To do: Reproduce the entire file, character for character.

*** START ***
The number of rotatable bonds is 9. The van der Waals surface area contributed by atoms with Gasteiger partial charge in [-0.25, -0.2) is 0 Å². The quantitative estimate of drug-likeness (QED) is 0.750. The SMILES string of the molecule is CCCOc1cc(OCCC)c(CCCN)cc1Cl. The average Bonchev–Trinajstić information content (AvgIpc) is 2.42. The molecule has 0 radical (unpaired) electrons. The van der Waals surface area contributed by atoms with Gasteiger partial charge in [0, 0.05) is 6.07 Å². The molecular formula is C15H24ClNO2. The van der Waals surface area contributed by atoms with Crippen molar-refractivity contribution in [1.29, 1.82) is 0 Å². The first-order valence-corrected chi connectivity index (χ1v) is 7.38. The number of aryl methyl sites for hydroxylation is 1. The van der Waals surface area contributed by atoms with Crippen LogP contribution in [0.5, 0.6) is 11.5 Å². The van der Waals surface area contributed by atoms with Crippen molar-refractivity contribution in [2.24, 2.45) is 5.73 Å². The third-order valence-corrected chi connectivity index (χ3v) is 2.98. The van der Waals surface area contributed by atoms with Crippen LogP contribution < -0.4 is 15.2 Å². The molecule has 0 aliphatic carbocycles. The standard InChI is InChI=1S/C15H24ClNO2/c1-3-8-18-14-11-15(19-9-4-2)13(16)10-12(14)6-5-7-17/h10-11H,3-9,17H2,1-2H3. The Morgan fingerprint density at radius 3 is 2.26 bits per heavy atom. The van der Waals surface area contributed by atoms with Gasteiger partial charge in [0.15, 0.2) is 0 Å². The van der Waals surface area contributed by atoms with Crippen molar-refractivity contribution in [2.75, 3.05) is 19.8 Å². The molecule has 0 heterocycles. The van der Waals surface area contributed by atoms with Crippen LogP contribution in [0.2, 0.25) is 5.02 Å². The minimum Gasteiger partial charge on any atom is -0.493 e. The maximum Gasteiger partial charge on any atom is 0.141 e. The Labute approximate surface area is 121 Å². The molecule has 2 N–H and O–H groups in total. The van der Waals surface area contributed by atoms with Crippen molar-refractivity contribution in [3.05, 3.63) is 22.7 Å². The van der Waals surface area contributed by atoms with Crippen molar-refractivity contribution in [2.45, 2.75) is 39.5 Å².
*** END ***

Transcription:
The number of rotatable bonds is 9. The van der Waals surface area contributed by atoms with Gasteiger partial charge in [-0.25, -0.2) is 0 Å². The quantitative estimate of drug-likeness (QED) is 0.750. The SMILES string of the molecule is CCCOc1cc(OCCC)c(CCCN)cc1Cl. The average Bonchev–Trinajstić information content (AvgIpc) is 2.42. The molecule has 0 radical (unpaired) electrons. The van der Waals surface area contributed by atoms with Gasteiger partial charge in [0, 0.05) is 6.07 Å². The molecular formula is C15H24ClNO2. The van der Waals surface area contributed by atoms with Crippen molar-refractivity contribution in [1.29, 1.82) is 0 Å². The first-order valence-corrected chi connectivity index (χ1v) is 7.38. The number of aryl methyl sites for hydroxylation is 1. The van der Waals surface area contributed by atoms with Crippen LogP contribution in [0.5, 0.6) is 11.5 Å². The van der Waals surface area contributed by atoms with Crippen molar-refractivity contribution in [2.24, 2.45) is 5.73 Å². The third-order valence-corrected chi connectivity index (χ3v) is 2.98. The van der Waals surface area contributed by atoms with Crippen LogP contribution < -0.4 is 15.2 Å². The molecule has 0 aliphatic carbocycles. The standard InChI is InChI=1S/C15H24ClNO2/c1-3-8-18-14-11-15(19-9-4-2)13(16)10-12(14)6-5-7-17/h10-11H,3-9,17H2,1-2H3. The Morgan fingerprint density at radius 3 is 2.26 bits per heavy atom. The van der Waals surface area contributed by atoms with Gasteiger partial charge in [0.15, 0.2) is 0 Å². The van der Waals surface area contributed by atoms with Crippen molar-refractivity contribution in [2.75, 3.05) is 19.8 Å². The molecule has 0 heterocycles. The van der Waals surface area contributed by atoms with Crippen LogP contribution in [0.2, 0.25) is 5.02 Å². The minimum Gasteiger partial charge on any atom is -0.493 e. The maximum Gasteiger partial charge on any atom is 0.141 e. The Labute approximate surface area is 121 Å². The molecule has 2 N–H and O–H groups in total. The van der Waals surface area contributed by atoms with Crippen molar-refractivity contribution in [3.05, 3.63) is 22.7 Å². The van der Waals surface area contributed by atoms with Crippen molar-refractivity contribution in [2.45, 2.75) is 39.5 Å².